"Decisions made by a committee are notoriously slow and traditionally considered inferior - for good reasons. In order to conduct a field operation on the scale of VORTEX2, a single person has to be responsible for all the major decisions regarding the operation: go/no go, target area, primary objectives for the day, operating mode, etc. "

These statements seems to be based on intuition or arguments by authority rather than any firsthand experience with the project.

If, by intuition, you mean insight gained from experience, I would put my statements in that category. I've seen examples of the "committee" process fail in other field programs, where I WAS a full participant. It's not an argument by authority, unless you believe that I'm citing myself as evidence. I offered my opinions, based on my experiences and "hearsay" input regarding V2. It certainly was NOT the result of firsthand experience with V2, of course. But it was based on firsthand experience in a number of other field observation campaigns. Are you arguing that decision by committee is generally a superior process to leaving the tactical decisions to one person? What evidence can YOU summon to support that as a general (no pun intended) rule?

I'm afraid this is now straying into a semantics debate that's not very constructive.

Sometimes, semantics are important. I see "argument by authority" as a pejorative description of my comments. If I were to accept this description as accurate, I would have to repudiate my comments, as an argument by authority has no logical weight.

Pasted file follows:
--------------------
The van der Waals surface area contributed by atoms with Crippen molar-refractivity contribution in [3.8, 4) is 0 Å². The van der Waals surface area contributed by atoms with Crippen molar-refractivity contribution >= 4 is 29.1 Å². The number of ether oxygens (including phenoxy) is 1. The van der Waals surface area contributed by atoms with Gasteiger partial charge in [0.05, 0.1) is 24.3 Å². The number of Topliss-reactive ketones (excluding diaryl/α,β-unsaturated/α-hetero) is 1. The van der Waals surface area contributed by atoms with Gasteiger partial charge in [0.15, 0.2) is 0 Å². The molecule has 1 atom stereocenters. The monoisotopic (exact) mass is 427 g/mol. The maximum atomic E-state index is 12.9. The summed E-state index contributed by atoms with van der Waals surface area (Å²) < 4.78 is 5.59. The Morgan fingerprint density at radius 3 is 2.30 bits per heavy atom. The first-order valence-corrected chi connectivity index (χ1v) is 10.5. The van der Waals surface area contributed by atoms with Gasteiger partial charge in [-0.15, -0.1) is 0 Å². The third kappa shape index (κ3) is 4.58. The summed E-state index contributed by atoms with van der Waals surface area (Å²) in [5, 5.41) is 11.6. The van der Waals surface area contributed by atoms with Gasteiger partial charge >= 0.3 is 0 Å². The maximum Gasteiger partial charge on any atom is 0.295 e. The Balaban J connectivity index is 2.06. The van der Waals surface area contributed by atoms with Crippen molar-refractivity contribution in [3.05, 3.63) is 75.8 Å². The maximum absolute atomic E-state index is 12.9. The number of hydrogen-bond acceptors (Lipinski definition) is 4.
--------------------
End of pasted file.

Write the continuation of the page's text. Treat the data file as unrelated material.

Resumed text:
I believe your repeated reference to my responses as "defensive" could be found to be equally pejorative. I don't believe the everyday use of the term "defensive" really applies to someone who's merely attempting to refute misstatements of fact.

I don't see that as being equivalent to your accusation of "argument by authority" - in fact, seeing the two as equally pejorative seems to validate my opinion that you're being defensive. I will admit that some of my reactions to your comments have been defensive, but by your impugning my ethics, I'm obligated to defend myself. I'm doing my level best to avoid escalating the emotional level of this discussion.

It seems as though you have the impression that every decision was made by committee. This is simply not the case. Morning targeting decisions involved a lively discussion among forecaster(s) and PIs. The mission scientist, a single person, made the decision. In virtually every case in the two seasons, there was a clear consensus target that emerged from the discussion, and the mission scientist usually went with the overwhelming majority thinking (although this was not a requirement). On a rare 3 or 4 occasions in the 2 years, there was a significant split in opinion---but the final decision still remained with the mission scientist. In the field, the choice of a target storm was made by the Field Coordinator (FC), but the FC solicited input from coordinators for the reasons I gave previously (e.g., there was a need to know which instruments would be in play if a re-targeting decision was made, lest the day's mission degenerate into a free-for-all with no chance of coordinated data collection). Isn't this the approach you are advocating? All of this is described in the Operations Plan, which is another public document.